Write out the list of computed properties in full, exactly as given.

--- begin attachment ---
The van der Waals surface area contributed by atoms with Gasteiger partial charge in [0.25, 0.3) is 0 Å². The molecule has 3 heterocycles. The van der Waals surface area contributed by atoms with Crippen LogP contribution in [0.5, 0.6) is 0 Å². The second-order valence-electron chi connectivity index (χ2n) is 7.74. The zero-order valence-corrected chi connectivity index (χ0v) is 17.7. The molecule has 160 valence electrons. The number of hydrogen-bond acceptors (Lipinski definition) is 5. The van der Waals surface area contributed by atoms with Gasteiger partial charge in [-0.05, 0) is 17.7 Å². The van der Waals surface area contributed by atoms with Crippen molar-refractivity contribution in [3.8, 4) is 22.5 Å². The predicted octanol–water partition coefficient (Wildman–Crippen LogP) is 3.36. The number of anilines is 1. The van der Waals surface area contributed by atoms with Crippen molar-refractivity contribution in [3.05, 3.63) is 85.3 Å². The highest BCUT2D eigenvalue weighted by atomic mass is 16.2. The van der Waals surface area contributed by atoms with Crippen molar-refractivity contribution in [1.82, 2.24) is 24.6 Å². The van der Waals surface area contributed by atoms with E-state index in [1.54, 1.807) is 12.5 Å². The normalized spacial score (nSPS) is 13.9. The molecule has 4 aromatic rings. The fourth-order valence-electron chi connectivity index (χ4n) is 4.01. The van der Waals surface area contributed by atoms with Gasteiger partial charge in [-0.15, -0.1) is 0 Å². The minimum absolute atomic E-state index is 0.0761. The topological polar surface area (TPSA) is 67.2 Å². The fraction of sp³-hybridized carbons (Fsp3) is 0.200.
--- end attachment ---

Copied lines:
The van der Waals surface area contributed by atoms with Gasteiger partial charge in [0.25, 0.3) is 0 Å². The molecule has 3 heterocycles. The van der Waals surface area contributed by atoms with Crippen LogP contribution in [0.5, 0.6) is 0 Å². The second-order valence-electron chi connectivity index (χ2n) is 7.74. The zero-order valence-corrected chi connectivity index (χ0v) is 17.7. The molecule has 160 valence electrons. The number of hydrogen-bond acceptors (Lipinski definition) is 5. The van der Waals surface area contributed by atoms with Gasteiger partial charge in [-0.05, 0) is 17.7 Å². The van der Waals surface area contributed by atoms with Crippen molar-refractivity contribution in [3.8, 4) is 22.5 Å². The predicted octanol–water partition coefficient (Wildman–Crippen LogP) is 3.36. The number of anilines is 1. The van der Waals surface area contributed by atoms with Crippen molar-refractivity contribution in [3.05, 3.63) is 85.3 Å². The highest BCUT2D eigenvalue weighted by atomic mass is 16.2. The van der Waals surface area contributed by atoms with Crippen molar-refractivity contribution in [1.82, 2.24) is 24.6 Å². The van der Waals surface area contributed by atoms with E-state index in [1.54, 1.807) is 12.5 Å². The normalized spacial score (nSPS) is 13.9. The molecule has 4 aromatic rings. The fourth-order valence-electron chi connectivity index (χ4n) is 4.01. The van der Waals surface area contributed by atoms with Gasteiger partial charge in [-0.15, -0.1) is 0 Å². The minimum absolute atomic E-state index is 0.0761. The topological polar surface area (TPSA) is 67.2 Å². The fraction of sp³-hybridized carbons (Fsp3) is 0.200.